A Comparison of Repetitive Negative Thinking and Post-Event Processing in the Prediction of Maladaptive Social-Evaluative Beliefs: A Short-Term Prospective Study
Theoretical models propose that transdiagnostic and disorder-specific repetitive thinking processes each interact with individual environmental conditions to predict symptoms. The current study aimed to test this hypothesis in the context of social anxiety. Specifically, we aimed to predict future maladaptive social-evaluative beliefs (high standard, conditional, and unconditional beliefs) from: (a) the transdiagnostic tendency to engage in repetitive negative thinking (RNT), (b) the social anxiety-specific tendency to engage in post-event processing (PEP), and (c) the interaction of these repetitive thinking tendencies with the frequency of recent negative social events and social anxiety levels. An initial undergraduate sample (N = 331) was recruited and 215 participants completed measures of the constructs of interest at two time points within an acceptable timeframe (average 8.44 days apart). Using hierarchical linear modelling, significant interactions were only obtained for conditional and unconditional beliefs with a specific component of PEP that focuses on thinking about the past involved in prediction. Follow-up simple slopes analyses indicated mainly no change in these beliefs or decreasing trajectories over time for different combinations of levels on the predictor variables. However, for participants with high social anxiety levels who experienced a high number of recent negative social events, those who reported low levels of thinking about the past exhibited a pattern of increasing trajectories for conditional and unconditional beliefs. These findings indicate that RNT and PEP differ in their ability to predict social-evaluative beliefs, and highlight the importance of research comparing different types of repetitive thinking to better understand these processes.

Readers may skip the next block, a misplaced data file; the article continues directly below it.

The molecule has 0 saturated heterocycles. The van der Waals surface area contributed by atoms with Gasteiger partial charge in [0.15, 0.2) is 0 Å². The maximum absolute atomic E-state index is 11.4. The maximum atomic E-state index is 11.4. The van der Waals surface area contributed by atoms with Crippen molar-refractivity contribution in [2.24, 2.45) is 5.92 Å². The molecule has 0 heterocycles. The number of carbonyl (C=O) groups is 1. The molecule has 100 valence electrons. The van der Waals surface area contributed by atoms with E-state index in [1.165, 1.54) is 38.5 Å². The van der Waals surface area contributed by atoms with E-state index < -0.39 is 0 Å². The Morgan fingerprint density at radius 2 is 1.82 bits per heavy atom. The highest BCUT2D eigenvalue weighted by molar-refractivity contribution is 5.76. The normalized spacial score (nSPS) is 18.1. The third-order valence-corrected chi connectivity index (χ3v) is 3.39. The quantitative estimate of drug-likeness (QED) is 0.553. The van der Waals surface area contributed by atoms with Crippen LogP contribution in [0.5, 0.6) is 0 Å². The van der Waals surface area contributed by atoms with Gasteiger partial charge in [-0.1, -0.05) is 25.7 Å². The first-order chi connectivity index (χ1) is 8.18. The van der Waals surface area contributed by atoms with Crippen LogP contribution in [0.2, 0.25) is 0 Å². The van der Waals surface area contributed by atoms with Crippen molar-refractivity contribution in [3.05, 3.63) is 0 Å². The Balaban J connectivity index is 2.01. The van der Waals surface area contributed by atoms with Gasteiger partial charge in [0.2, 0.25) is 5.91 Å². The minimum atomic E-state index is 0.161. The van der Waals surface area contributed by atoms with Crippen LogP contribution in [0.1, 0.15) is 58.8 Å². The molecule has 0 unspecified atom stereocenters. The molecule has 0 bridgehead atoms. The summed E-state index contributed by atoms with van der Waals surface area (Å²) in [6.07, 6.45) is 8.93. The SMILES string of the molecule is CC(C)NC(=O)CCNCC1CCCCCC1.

KeywordsRepetitive thinking Post-event processing Social anxiety Transdiagnostic Maladaptive social-evaluative beliefs
This study was supported by a National Health and Medical Research Council Early Career Fellowship (APP1037618) awarded to Dr. Quincy J. J. Wong.
Conflict of Interest
Quincy J. J. Wong, Peter M. McEvoy, and Ronald M. Rapee declare that they have no conflicts of interest.
The experimental protocols of this study were approved by the the Macquarie University Human Research Ethics Committee (Human Sciences and Humanities) and comply with the guidelines of the Australian Government's National Statement on Ethical Conduct in Human Research (2007). All participants of this study provided informed consent.
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